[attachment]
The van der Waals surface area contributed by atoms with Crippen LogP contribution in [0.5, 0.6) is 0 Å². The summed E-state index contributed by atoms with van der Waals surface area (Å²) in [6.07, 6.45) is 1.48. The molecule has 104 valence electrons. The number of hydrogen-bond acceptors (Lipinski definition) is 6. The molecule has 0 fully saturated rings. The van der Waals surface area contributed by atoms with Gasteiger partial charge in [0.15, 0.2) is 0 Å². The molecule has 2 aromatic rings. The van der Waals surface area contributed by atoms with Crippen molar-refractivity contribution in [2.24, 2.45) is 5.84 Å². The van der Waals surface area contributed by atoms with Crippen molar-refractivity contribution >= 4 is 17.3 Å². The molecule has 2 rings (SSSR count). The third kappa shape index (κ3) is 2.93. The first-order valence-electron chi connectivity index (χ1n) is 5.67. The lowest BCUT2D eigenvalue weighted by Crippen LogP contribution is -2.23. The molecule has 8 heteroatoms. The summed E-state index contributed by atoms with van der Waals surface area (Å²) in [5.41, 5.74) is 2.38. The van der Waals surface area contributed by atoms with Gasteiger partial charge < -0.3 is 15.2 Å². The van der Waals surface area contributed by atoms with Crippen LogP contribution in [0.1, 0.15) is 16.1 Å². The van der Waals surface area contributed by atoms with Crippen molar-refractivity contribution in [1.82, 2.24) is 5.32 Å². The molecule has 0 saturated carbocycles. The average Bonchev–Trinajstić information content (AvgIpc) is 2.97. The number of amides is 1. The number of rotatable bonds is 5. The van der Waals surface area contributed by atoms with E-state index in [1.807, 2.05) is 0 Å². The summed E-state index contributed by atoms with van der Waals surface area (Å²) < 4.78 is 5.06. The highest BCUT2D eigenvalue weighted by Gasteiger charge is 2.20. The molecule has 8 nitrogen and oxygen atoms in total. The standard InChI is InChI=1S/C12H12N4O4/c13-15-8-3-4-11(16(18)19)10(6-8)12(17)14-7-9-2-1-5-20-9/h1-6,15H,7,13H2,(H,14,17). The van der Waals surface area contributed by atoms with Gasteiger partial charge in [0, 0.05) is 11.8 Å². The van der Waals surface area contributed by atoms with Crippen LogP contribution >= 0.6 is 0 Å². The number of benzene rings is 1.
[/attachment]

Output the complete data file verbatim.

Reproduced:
The van der Waals surface area contributed by atoms with Crippen LogP contribution in [0.5, 0.6) is 0 Å². The summed E-state index contributed by atoms with van der Waals surface area (Å²) in [6.07, 6.45) is 1.48. The molecule has 104 valence electrons. The number of hydrogen-bond acceptors (Lipinski definition) is 6. The molecule has 0 fully saturated rings. The van der Waals surface area contributed by atoms with Gasteiger partial charge in [0.15, 0.2) is 0 Å². The molecule has 2 aromatic rings. The van der Waals surface area contributed by atoms with Crippen molar-refractivity contribution in [2.24, 2.45) is 5.84 Å². The van der Waals surface area contributed by atoms with Crippen molar-refractivity contribution >= 4 is 17.3 Å². The molecule has 2 rings (SSSR count). The third kappa shape index (κ3) is 2.93. The first-order valence-electron chi connectivity index (χ1n) is 5.67. The lowest BCUT2D eigenvalue weighted by Crippen LogP contribution is -2.23. The molecule has 8 heteroatoms. The summed E-state index contributed by atoms with van der Waals surface area (Å²) in [5.41, 5.74) is 2.38. The van der Waals surface area contributed by atoms with Gasteiger partial charge < -0.3 is 15.2 Å². The van der Waals surface area contributed by atoms with Crippen LogP contribution in [0.1, 0.15) is 16.1 Å². The van der Waals surface area contributed by atoms with Crippen molar-refractivity contribution in [1.82, 2.24) is 5.32 Å². The molecule has 0 saturated carbocycles. The average Bonchev–Trinajstić information content (AvgIpc) is 2.97. The number of amides is 1. The number of rotatable bonds is 5. The van der Waals surface area contributed by atoms with E-state index in [1.807, 2.05) is 0 Å². The summed E-state index contributed by atoms with van der Waals surface area (Å²) < 4.78 is 5.06. The highest BCUT2D eigenvalue weighted by Gasteiger charge is 2.20. The molecule has 8 nitrogen and oxygen atoms in total. The standard InChI is InChI=1S/C12H12N4O4/c13-15-8-3-4-11(16(18)19)10(6-8)12(17)14-7-9-2-1-5-20-9/h1-6,15H,7,13H2,(H,14,17). The van der Waals surface area contributed by atoms with Gasteiger partial charge in [0, 0.05) is 11.8 Å². The van der Waals surface area contributed by atoms with Crippen LogP contribution >= 0.6 is 0 Å². The number of benzene rings is 1.